Call for Papers – Environmental History Challenging the Mediterranean (16th to 21st Centuries)

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Environmental History Challenging the Mediterranean (16th to 21st Centuries)

27 – 28 March 2025 – University Côte d’Azur – Nice, France

Proposal Deadline – 30 September 2024

Call for Proposals for the International Conference, organised at the University Côte d’Azur, 27-28th March 2025, by Léonie Boissière and Simon Dolet.

In June 2025, France will host the Third United Nations Conference on the Oceans in Nice, with some 120 heads of state and government, but above all hundreds of specialists and institutional and non-institutional players. This time of debate and sharing on the future of the oceans is an opportunity for the discipline of history to take up these issues. The focus of this international conference is the Mediterranean, not just the sea but the Mediterranean world as a whole. Mediterranean studies have been intrinsically linked to the ‘milieu’ since the pioneering work of Fernand Braudel (Braudel, 1949). Today, environmental history no longer looks solely at the Braudelian milieu, but at all the interactions of human and non-human actors with the environment. The aim of this conference is therefore to take a fresh look at the Mediterranean through the lens of environmental history. In other words, how does this field of history enable us to reconsider the spectrum of Mediterranean studies, from economic and maritime history to political history, via cultural and social history? To what extent does this area have its own specific dynamics? How do Mediterranean societies adapt to external models? How are practices specific to certain Mediterranean regions integrated into other areas, whether Mediterranean or not?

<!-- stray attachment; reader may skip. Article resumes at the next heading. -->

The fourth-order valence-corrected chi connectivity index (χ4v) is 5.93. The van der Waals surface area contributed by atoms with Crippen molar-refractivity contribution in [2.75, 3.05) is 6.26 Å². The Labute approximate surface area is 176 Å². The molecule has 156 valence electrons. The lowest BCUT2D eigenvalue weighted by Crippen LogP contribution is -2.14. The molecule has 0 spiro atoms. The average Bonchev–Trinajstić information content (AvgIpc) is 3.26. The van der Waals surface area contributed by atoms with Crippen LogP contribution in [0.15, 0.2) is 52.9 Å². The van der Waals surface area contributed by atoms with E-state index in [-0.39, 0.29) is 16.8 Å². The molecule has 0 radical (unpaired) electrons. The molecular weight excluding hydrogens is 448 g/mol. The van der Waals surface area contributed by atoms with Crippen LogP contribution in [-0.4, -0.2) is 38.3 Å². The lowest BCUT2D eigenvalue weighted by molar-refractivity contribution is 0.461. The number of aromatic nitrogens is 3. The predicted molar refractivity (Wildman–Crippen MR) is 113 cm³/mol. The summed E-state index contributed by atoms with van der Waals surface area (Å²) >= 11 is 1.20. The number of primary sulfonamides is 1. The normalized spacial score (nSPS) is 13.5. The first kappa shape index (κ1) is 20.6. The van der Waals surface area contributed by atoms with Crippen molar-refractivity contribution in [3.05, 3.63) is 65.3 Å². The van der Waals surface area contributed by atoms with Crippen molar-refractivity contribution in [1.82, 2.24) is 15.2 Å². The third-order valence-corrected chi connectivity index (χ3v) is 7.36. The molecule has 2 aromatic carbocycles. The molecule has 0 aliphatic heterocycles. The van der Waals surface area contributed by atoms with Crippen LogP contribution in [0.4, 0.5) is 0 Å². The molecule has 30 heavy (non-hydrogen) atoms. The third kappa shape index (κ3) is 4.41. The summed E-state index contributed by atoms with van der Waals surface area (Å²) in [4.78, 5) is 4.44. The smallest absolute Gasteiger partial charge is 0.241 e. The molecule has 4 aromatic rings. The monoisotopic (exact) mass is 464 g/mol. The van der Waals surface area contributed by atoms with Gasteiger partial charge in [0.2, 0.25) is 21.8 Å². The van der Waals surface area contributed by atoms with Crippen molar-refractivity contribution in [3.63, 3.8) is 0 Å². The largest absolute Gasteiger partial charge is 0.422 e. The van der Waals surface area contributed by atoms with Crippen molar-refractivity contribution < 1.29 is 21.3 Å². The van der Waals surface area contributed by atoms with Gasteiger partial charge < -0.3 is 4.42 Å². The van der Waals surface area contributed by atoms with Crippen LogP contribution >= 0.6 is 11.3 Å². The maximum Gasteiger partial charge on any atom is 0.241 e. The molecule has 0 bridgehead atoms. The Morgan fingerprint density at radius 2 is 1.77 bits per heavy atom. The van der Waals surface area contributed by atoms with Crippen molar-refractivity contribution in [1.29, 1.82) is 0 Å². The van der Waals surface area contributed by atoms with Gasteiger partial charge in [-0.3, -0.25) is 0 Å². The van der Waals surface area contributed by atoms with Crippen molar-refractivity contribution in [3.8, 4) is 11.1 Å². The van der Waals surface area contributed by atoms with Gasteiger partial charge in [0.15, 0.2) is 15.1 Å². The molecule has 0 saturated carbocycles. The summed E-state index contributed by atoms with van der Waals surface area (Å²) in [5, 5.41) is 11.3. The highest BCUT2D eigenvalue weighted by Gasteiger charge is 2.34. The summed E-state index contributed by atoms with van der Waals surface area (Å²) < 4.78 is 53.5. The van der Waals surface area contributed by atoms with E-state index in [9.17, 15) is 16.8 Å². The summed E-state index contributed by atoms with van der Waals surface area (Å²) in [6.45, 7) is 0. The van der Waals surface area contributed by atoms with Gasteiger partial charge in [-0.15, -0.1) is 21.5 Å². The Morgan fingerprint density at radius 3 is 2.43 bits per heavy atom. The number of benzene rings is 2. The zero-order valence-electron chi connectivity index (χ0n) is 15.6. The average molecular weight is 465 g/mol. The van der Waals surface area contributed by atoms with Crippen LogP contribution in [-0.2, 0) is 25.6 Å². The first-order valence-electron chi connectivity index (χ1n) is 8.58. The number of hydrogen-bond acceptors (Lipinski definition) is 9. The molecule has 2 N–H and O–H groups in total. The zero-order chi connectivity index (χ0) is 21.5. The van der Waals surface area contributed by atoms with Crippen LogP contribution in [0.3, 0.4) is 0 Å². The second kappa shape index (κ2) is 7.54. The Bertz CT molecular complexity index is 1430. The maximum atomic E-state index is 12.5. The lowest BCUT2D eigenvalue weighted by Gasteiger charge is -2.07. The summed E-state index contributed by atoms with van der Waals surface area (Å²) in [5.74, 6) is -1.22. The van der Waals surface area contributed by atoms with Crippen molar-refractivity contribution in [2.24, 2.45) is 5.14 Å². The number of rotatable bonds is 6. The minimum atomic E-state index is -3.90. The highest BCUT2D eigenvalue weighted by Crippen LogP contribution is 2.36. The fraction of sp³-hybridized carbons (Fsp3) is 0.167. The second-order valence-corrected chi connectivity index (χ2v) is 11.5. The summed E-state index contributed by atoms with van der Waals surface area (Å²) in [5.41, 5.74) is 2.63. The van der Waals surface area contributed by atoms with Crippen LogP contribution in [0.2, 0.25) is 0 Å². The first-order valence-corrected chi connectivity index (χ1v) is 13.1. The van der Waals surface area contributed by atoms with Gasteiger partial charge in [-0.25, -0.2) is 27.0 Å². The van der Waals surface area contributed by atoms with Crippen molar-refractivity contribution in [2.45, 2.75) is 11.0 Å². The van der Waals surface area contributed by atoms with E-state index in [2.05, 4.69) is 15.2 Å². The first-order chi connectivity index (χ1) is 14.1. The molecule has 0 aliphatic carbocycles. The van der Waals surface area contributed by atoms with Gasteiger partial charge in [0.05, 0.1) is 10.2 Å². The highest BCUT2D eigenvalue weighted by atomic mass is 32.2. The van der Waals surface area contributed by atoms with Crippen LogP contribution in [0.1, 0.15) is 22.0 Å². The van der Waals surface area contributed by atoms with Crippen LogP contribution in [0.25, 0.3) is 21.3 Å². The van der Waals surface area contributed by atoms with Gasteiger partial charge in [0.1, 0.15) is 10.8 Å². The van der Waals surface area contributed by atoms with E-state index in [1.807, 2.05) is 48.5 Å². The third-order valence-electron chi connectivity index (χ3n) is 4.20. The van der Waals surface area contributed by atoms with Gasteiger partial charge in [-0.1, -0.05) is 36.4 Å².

Over the last twenty years, the history of the Mediterranean has undergone a number of changes (Cahiers de la Méditerranée, 2021), even to the point of questioning the very relevance of this historical object (Moatti, 2020). However, an environmental perspective is justified by the relative unity of the climate, the famous Mediterranean triad, the landscapes of terraces and lagoons, between land and sea, not forgetting a certain diversity, such as the deserts of the southern shore (Fouache, 2003). This stimulating approach has already fed into historical reflections, for example in the research programme ‘Les sociétés méditerranées face au risque’ (2002-2007) (Chastagnaret, 2009; Cousin, 2011; Velud, 2012; Chastagnaret et als, 2013), or the current ‘Gouverner les îles’ (2022-2026). Considering this question from the modern and contemporary eras seems appropriate, since there are ruptures, such as climate change (Revue géographique des pays méditerranéens, 2022), but continuities prevail, such as the exploitation of resources (Rousselle, 1997).

All the new research in environmental history questioning the singularity of the Mediterranean will therefore be examined here, discussing its unity and diversity, within the framework of case studies from the northern and southern shores, and from the sea itself. It will also be necessary to determine whether the dynamics are the same between these two shores, before, after and during colonisation (Davis, 2013; Histoire Politique, 2022). The conference will focus on a number of themes, without aiming to be exhaustive or neglecting their cross-cutting nature: